Winding Down

The oddly warm weather continued today and I was in no mood to do anything constructive in the sweat-inducing humidity.  So I basically wasted the entire day.  In my defense it’s only natural to sit outside and sip a cold beverage on a day like this, but more so in August, not October.

I think the plants agree.  Most of these pictures were taken earlier in the week and it’s unsettling how quickly the dry soil, heat and cooler nights have things spiraling down into the little death of winter.  My warm weather friends on the deck such as the vinca and coleus look ok, but the cool nights are making them drop leaves and get all sad and brittle.deck plantings

colorful foliage on a pelargoniumThe ones that seem just as happy as in July are the blue fanflower (scaveola), rosemary, and the chartreuse leaved geranium (pelargonium).  Right now I’m imagining myself taking these into the garage to try and save something from frost.  The geranium is actually a survivor from last year and to look at it now you’d never imagine how close to death it was in March.

Overwintered coleus are another plant that somehow escapes death on a windowsill and then comes back just fine when the warm weather returns.  I usually plant a couple in the front bulb bed, and by summer’s end whatever’s not filled with hosta is overtaken by coleus.  Hopefully the dormant bulbs that sit underground are none the wiser.front bed with coleus

The ‘hot biscuits’ amaranthus which looms over the bed is probably not the best design move here, but I had a weakness for them this spring and their weedy looking stalks are scattered throughout the yard.  Plus for some reason this year’s baby tree frogs are also strangely fond of this plant.  I find more baby frogs on the amaranthus than anywhere else.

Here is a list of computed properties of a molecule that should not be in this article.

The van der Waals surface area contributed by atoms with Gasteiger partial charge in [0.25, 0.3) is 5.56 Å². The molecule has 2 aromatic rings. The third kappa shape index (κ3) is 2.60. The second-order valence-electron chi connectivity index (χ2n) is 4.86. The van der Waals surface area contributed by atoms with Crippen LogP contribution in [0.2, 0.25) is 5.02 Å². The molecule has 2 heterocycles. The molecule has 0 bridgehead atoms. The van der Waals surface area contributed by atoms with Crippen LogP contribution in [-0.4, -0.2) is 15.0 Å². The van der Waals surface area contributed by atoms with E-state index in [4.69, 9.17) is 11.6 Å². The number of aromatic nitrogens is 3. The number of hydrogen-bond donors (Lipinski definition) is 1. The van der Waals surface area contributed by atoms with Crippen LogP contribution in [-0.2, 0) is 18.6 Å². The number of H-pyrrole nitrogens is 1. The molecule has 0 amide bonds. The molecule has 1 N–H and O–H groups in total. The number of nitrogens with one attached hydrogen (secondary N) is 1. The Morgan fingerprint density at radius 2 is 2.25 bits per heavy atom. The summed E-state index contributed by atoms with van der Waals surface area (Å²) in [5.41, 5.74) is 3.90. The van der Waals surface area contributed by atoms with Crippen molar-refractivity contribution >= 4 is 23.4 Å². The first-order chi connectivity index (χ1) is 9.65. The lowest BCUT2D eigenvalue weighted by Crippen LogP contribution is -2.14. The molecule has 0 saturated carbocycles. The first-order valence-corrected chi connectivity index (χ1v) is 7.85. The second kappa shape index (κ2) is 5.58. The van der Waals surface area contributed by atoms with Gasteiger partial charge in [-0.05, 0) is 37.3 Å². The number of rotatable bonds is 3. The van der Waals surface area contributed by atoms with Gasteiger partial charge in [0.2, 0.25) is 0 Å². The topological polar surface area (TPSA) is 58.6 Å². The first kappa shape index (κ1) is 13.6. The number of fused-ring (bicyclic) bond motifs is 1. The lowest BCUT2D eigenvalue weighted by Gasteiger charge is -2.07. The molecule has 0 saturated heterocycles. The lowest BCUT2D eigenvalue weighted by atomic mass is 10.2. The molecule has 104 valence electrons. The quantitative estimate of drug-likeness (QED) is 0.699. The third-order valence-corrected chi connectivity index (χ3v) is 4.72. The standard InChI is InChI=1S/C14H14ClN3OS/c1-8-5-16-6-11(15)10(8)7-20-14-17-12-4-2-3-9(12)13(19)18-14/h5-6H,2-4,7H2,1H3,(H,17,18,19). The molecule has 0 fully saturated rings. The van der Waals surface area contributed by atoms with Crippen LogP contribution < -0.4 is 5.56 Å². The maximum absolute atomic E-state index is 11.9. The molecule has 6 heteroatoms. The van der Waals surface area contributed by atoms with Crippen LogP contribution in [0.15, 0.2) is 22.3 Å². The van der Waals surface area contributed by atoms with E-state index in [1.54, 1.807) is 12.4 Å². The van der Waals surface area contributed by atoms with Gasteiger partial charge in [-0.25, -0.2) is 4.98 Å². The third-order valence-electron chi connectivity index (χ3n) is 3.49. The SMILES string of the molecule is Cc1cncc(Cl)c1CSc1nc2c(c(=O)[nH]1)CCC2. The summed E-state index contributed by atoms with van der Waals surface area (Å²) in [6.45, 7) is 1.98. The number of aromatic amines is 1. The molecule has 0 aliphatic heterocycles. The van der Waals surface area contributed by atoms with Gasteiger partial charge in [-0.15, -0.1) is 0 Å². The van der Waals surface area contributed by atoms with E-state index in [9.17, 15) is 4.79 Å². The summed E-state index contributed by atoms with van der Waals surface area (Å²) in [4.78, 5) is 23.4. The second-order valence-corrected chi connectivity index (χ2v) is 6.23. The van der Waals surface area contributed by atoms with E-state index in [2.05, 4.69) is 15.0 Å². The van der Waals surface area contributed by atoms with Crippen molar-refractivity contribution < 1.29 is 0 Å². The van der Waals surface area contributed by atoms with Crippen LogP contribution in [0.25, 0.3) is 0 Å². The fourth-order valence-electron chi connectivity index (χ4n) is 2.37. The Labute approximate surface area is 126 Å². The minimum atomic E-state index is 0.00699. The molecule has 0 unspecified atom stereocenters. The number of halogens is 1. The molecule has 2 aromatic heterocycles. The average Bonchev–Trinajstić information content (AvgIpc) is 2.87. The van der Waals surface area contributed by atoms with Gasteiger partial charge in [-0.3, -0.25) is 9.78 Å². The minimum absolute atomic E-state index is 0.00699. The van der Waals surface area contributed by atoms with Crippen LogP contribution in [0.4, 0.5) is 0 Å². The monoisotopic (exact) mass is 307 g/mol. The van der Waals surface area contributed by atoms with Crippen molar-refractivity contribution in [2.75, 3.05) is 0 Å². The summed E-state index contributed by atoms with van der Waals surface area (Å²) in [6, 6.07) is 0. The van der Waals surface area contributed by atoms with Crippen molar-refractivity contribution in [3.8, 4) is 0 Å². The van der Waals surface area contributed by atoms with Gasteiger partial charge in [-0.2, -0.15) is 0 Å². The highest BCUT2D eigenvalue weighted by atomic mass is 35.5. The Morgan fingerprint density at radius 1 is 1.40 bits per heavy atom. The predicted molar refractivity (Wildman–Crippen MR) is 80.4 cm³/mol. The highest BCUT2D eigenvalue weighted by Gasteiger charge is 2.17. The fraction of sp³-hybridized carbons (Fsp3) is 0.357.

selfsown chrysanthemumI got lucky and one of the chrysanthemums on the stoop last fall must have seeded out.  This little dwarf couldn’t flower more if it tried, it looks more like someone dropped a bouquet while walking in instead of a poor commitment to weeding on my part.

I’m really pleased right now with the annuals and tropicals in the front bed.  The colors may not all go together but I just don’t get tired of looking at the mix of fresh flowers.  Unfortunately the hydrangea flowers have gone brown due to lack of water in the couple days since I took this picture, but the coleus and profusion zinnias carry on.mixed border with coleus

coleus cuttings in FebruaryIt’s hard to believe all these coleus owe their existence to a water filled mug on the windowsill.  Since I’ve added a few new ones this year I’m afraid I’ll have to sneak in a fourth mug this winter.  I only hope the boss doesn’t pick up on it, any houseplant that requires either dirt or water or risks bringing in bugs is in not on her preferred list.

The zinnias are putting on a last stand against the shorter days.  This lavender used to be my least favorite color but the hot pink I usually prefer didn’t germinate well this spring,  so I’m left with these…. I don’t think either color would have had a chance of blending well with even more orange amaranthus.lavender zinnias

Most of the annuals will be lost when the first frost hits (probably in the next two weeks) but I’m having trouble letting go of my senna alata (candlestick bush) seedling.  This is one of two that germinated, and I love the oversized grayish foliage!  Unfortunately our growing season is just too short and I’m just too lazy to give it an earlier start.  So now I have to choose between a sure death by frost and possible death by my hand.